He was unquestionably one of the most elite, all-around climbers of all time.
Fellow Red Bull team climber
Via Instagram: “I will never forget how you [Lama] have been the number-one climber [whose career] I have looked up to. The childhood prodigy turned all-around mountain climbing technician. [Lama] was the guy who could come back from a long expedition and still fire 5.14s like he never left the gym.”
Fellow North Face team climber
Via Instagram: “I first heard about David Lama at a youth World climbing championship in Edinburgh, Scotland. We were competing in the same age category and there was a lot of hype behind him as bing a child climbing prodigy. He stunned us all by effortlessly floating the finals route and winning the comp. David kept to this competition path and won the 2008 Lead World Cup overall, 2007 European bouldering champs, and took bronze at the 2009 Lead World Champs in Xining…. I was always impressed with his talent in climbing and his approach to it. … He ended up using that talent of his by doing so many remarkable ascents in the mountains (tons were out there and bold … dude was confident and brave).
Professional climber. In 2015, Lama visited Lebanon, interacted with the local community, and established the hardest rock climb in the Middle East with a new 5.14d in the Baatara Gorge.
The opportunity to climb with David Lama was a dream for me on a personal level and significant for our community. One thing David said was, ““If you travel roads that have been already discovered, you’re basically always just following. But if you go somewhere where no one has ever been, you’re on the lead and that is one thing that I really like.”
Being driven by the beauty of Lebanon, David believed in his vision and succeeded in gifting Lebanon a gem within the Baatara gorge, which is a natural wonder. He was by all means a genuinely good and inspiring human. My thoughts and prayers are with his family, friends, and loved ones.
1998: At age 8, Lama places second at his first climbing competition: Hohe Munde Cup in Telfs, Tyrol.
2000: Lama climbs a route given a difficulty rating of 5.13b, making him the youngest person to climb this grade. He also wins six more climbing competitions.
2002: Lama wins virtually every climbing comp he enters, including the prestigious Rock Master Junior.
2004: Now 14, Lama is old enough to compete in the European Youth Cup. He wins all competitions this year and continues to develop his climbing skills outdoors, including achieving his first route rated 5.14b.
2005: Lama wins all the major junior international climbing events but one and becomes a Junior World Champion for the second time.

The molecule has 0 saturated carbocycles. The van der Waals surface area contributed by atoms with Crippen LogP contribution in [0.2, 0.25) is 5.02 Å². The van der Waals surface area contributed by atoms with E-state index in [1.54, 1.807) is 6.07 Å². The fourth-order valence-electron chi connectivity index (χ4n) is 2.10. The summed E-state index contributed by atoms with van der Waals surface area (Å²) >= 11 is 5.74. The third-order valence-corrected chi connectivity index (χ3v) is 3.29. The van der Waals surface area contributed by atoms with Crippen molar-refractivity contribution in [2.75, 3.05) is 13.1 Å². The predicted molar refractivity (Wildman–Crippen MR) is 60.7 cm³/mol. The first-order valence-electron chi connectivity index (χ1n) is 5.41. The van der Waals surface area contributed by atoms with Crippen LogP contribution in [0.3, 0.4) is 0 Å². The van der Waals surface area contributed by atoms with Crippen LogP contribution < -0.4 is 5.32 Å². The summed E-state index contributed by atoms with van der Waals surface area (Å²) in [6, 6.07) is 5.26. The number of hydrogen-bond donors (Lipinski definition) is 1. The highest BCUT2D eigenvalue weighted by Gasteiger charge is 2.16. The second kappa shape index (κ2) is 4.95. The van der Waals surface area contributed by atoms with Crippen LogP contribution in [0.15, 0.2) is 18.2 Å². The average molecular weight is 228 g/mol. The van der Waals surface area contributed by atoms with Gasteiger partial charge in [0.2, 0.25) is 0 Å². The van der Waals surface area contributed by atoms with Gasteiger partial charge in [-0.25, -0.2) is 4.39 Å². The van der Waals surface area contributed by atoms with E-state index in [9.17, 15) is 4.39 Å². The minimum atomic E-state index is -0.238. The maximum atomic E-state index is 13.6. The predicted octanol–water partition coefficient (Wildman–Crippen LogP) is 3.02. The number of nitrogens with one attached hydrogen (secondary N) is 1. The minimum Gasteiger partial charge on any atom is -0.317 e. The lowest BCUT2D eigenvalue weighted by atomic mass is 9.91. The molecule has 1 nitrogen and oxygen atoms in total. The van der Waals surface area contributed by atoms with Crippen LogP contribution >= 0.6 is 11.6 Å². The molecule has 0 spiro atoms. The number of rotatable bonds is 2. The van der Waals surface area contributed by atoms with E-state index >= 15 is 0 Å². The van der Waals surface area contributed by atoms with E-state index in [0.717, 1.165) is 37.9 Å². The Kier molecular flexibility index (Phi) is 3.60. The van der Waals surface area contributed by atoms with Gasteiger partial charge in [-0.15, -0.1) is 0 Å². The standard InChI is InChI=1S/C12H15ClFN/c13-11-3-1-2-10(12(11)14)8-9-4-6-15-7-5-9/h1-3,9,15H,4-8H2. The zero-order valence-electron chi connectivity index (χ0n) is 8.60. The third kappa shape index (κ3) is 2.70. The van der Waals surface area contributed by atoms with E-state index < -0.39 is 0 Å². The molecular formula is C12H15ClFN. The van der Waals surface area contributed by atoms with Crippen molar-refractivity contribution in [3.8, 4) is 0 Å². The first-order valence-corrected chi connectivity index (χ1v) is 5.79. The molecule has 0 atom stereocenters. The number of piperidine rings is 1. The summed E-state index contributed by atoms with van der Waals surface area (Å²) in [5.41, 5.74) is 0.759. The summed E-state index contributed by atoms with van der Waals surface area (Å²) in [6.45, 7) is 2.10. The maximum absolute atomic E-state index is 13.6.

2006: The International Federation for Sport Climbing changes its rules to allow Lama, 15 but turning 16 in August, to enter the adult World Cup. He places second in his first official World Cup competition, then wins the next one, becoming the youngest World Cup winner in history.
2008: A turning point, as Lama begins to compete less and focus more on adventure. “Climbing in the gym was always super fun, and I still enjoy it now,” he said. “But I’ve always perceived climbing outdoors as the real climbing, the true climbing—the adventure.”
2009: First free ascent of Timofeev Route on Mount Asan (13,878 feet), Kyrgyzstan, with Swiss climbers Giovanni Quirici, Stephan Siegrist, and Nina Caprez. In December, Lama makes his first trip to Patagonia with his sights set on Cerro Torre.
2010: Lama and Jorg Verhoeven of the Netherlands establish Brento Centro (5.13d), a 2,625-foot route on Monte Brento, Arco, Italy. They also the long multi-pitch routes Bellavista (5.14a) and Voie Petit (5.13d) in the Alps. Lama’s first book, High-Genial unterwegs an Berg und Fels, is published.
2012: Lama achieves first free ascent of the Southeast Ridge (a.k.a. the “Compressor Route”) on Cerro Torre, achieving the route despite the recently removed bolts. He considers that ascent to be one of the best of his career—for personal, professional, and historical reasons. Later that year, Lama climbs Trango Tower (20,623 feet) and Chogolisa (25,157 feet) in the Karakoram, Pakistan.
2013: Lama and Dani Arnold do the first ascent of Bird of Prey on the East Face of the Moose’s Tooth (10,335 feet) in Alaska. The ascent is considered one of the hardest alpine climbs of the year.
2015: Lama and Conrad Anker make their first attempt on Lunag Ri. Lama visits Lebanon and establishes one of his hardest sport climbs ever: Avatarra (5.14d) in the Baatara Gorge.
2016: A return to Lunag Ri. Anker sustains a heart attack (and survives thanks to Lama’s assistance in getting down the mountain). Lama attempts to solo Lunag Ri but is thwarted by deep snow conditions high on the ridge.
2017: Lama and Hansjorg Auer try to climb the southeast ridge of Annapurna III, considered one of the last, great unclimbed challenges on the Himalaya. They decide to turn around when conditions don’t feel right.
2018: Lama returns to Lunag Ri and, climbing solo, completes the first ascent.